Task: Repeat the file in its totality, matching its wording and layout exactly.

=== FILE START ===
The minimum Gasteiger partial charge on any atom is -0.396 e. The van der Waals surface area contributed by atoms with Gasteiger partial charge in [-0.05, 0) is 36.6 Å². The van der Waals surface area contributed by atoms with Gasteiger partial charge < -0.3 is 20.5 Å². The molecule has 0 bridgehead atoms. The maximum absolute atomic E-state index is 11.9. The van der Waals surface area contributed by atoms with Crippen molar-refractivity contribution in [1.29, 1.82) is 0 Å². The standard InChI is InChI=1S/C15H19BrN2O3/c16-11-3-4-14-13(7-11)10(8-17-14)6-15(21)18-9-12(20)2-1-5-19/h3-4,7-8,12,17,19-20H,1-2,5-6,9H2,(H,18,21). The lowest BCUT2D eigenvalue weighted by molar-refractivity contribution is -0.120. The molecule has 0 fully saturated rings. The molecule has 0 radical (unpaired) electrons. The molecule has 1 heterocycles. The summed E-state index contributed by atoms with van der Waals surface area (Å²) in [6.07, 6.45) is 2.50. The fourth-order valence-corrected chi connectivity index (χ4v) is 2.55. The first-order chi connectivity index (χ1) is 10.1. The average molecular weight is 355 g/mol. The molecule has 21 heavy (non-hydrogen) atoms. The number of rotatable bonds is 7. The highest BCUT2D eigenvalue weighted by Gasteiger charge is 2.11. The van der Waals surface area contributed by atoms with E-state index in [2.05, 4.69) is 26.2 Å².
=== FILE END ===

The minimum Gasteiger partial charge on any atom is -0.396 e. The van der Waals surface area contributed by atoms with Gasteiger partial charge in [-0.05, 0) is 36.6 Å². The van der Waals surface area contributed by atoms with Gasteiger partial charge < -0.3 is 20.5 Å². The molecule has 0 bridgehead atoms. The maximum absolute atomic E-state index is 11.9. The van der Waals surface area contributed by atoms with Crippen molar-refractivity contribution in [1.29, 1.82) is 0 Å². The standard InChI is InChI=1S/C15H19BrN2O3/c16-11-3-4-14-13(7-11)10(8-17-14)6-15(21)18-9-12(20)2-1-5-19/h3-4,7-8,12,17,19-20H,1-2,5-6,9H2,(H,18,21). The lowest BCUT2D eigenvalue weighted by molar-refractivity contribution is -0.120. The molecule has 0 fully saturated rings. The molecule has 0 radical (unpaired) electrons. The molecule has 1 heterocycles. The summed E-state index contributed by atoms with van der Waals surface area (Å²) in [6.07, 6.45) is 2.50. The fourth-order valence-corrected chi connectivity index (χ4v) is 2.55. The first-order chi connectivity index (χ1) is 10.1. The average molecular weight is 355 g/mol. The molecule has 21 heavy (non-hydrogen) atoms. The number of rotatable bonds is 7. The highest BCUT2D eigenvalue weighted by Gasteiger charge is 2.11. The van der Waals surface area contributed by atoms with E-state index in [2.05, 4.69) is 26.2 Å².